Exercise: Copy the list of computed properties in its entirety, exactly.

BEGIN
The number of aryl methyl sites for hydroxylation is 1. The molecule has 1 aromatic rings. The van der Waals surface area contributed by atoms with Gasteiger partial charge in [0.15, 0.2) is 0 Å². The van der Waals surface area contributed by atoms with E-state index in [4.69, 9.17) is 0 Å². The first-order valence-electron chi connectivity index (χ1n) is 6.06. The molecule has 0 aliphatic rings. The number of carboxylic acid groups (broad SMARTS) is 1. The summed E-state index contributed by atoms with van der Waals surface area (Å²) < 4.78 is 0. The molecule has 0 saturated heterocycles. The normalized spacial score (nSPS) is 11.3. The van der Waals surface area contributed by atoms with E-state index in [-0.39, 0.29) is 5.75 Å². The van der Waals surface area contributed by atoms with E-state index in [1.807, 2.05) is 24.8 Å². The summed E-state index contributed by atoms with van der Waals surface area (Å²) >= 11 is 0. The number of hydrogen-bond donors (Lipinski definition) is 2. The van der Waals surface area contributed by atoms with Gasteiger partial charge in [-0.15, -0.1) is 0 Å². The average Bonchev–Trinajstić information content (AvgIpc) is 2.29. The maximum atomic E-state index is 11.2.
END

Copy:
The number of aryl methyl sites for hydroxylation is 1. The molecule has 1 aromatic rings. The van der Waals surface area contributed by atoms with Gasteiger partial charge in [0.15, 0.2) is 0 Å². The van der Waals surface area contributed by atoms with E-state index in [4.69, 9.17) is 0 Å². The first-order valence-electron chi connectivity index (χ1n) is 6.06. The molecule has 0 aliphatic rings. The number of carboxylic acid groups (broad SMARTS) is 1. The summed E-state index contributed by atoms with van der Waals surface area (Å²) < 4.78 is 0. The molecule has 0 saturated heterocycles. The normalized spacial score (nSPS) is 11.3. The van der Waals surface area contributed by atoms with E-state index in [-0.39, 0.29) is 5.75 Å². The van der Waals surface area contributed by atoms with E-state index in [1.807, 2.05) is 24.8 Å². The summed E-state index contributed by atoms with van der Waals surface area (Å²) >= 11 is 0. The number of hydrogen-bond donors (Lipinski definition) is 2. The van der Waals surface area contributed by atoms with Gasteiger partial charge in [-0.15, -0.1) is 0 Å². The average Bonchev–Trinajstić information content (AvgIpc) is 2.29. The maximum atomic E-state index is 11.2.